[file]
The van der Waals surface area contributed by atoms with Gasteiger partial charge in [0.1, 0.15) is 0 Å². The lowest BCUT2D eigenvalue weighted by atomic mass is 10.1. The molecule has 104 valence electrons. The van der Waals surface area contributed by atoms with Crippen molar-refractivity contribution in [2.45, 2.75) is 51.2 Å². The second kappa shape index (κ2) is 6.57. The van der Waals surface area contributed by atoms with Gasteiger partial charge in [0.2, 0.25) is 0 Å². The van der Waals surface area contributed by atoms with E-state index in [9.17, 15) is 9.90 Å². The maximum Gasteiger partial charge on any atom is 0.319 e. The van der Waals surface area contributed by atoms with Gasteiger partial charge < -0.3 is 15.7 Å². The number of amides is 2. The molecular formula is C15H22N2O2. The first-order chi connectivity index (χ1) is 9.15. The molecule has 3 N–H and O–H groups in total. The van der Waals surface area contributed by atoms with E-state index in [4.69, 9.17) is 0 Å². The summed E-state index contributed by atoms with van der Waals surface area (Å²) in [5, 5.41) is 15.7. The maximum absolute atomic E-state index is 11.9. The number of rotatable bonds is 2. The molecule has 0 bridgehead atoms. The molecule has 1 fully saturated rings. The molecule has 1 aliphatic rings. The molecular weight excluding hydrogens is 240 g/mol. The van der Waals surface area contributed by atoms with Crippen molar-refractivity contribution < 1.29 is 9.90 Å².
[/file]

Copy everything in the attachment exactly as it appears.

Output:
The van der Waals surface area contributed by atoms with Gasteiger partial charge in [0.1, 0.15) is 0 Å². The lowest BCUT2D eigenvalue weighted by atomic mass is 10.1. The molecule has 104 valence electrons. The van der Waals surface area contributed by atoms with Crippen molar-refractivity contribution in [2.45, 2.75) is 51.2 Å². The second kappa shape index (κ2) is 6.57. The van der Waals surface area contributed by atoms with Gasteiger partial charge in [0.2, 0.25) is 0 Å². The van der Waals surface area contributed by atoms with E-state index in [9.17, 15) is 9.90 Å². The maximum Gasteiger partial charge on any atom is 0.319 e. The van der Waals surface area contributed by atoms with Gasteiger partial charge < -0.3 is 15.7 Å². The number of amides is 2. The molecular formula is C15H22N2O2. The first-order chi connectivity index (χ1) is 9.15. The molecule has 3 N–H and O–H groups in total. The van der Waals surface area contributed by atoms with E-state index in [4.69, 9.17) is 0 Å². The summed E-state index contributed by atoms with van der Waals surface area (Å²) in [5, 5.41) is 15.7. The maximum absolute atomic E-state index is 11.9. The number of rotatable bonds is 2. The molecule has 0 bridgehead atoms. The molecule has 1 fully saturated rings. The molecule has 1 aliphatic rings. The molecular weight excluding hydrogens is 240 g/mol. The van der Waals surface area contributed by atoms with Crippen molar-refractivity contribution < 1.29 is 9.90 Å².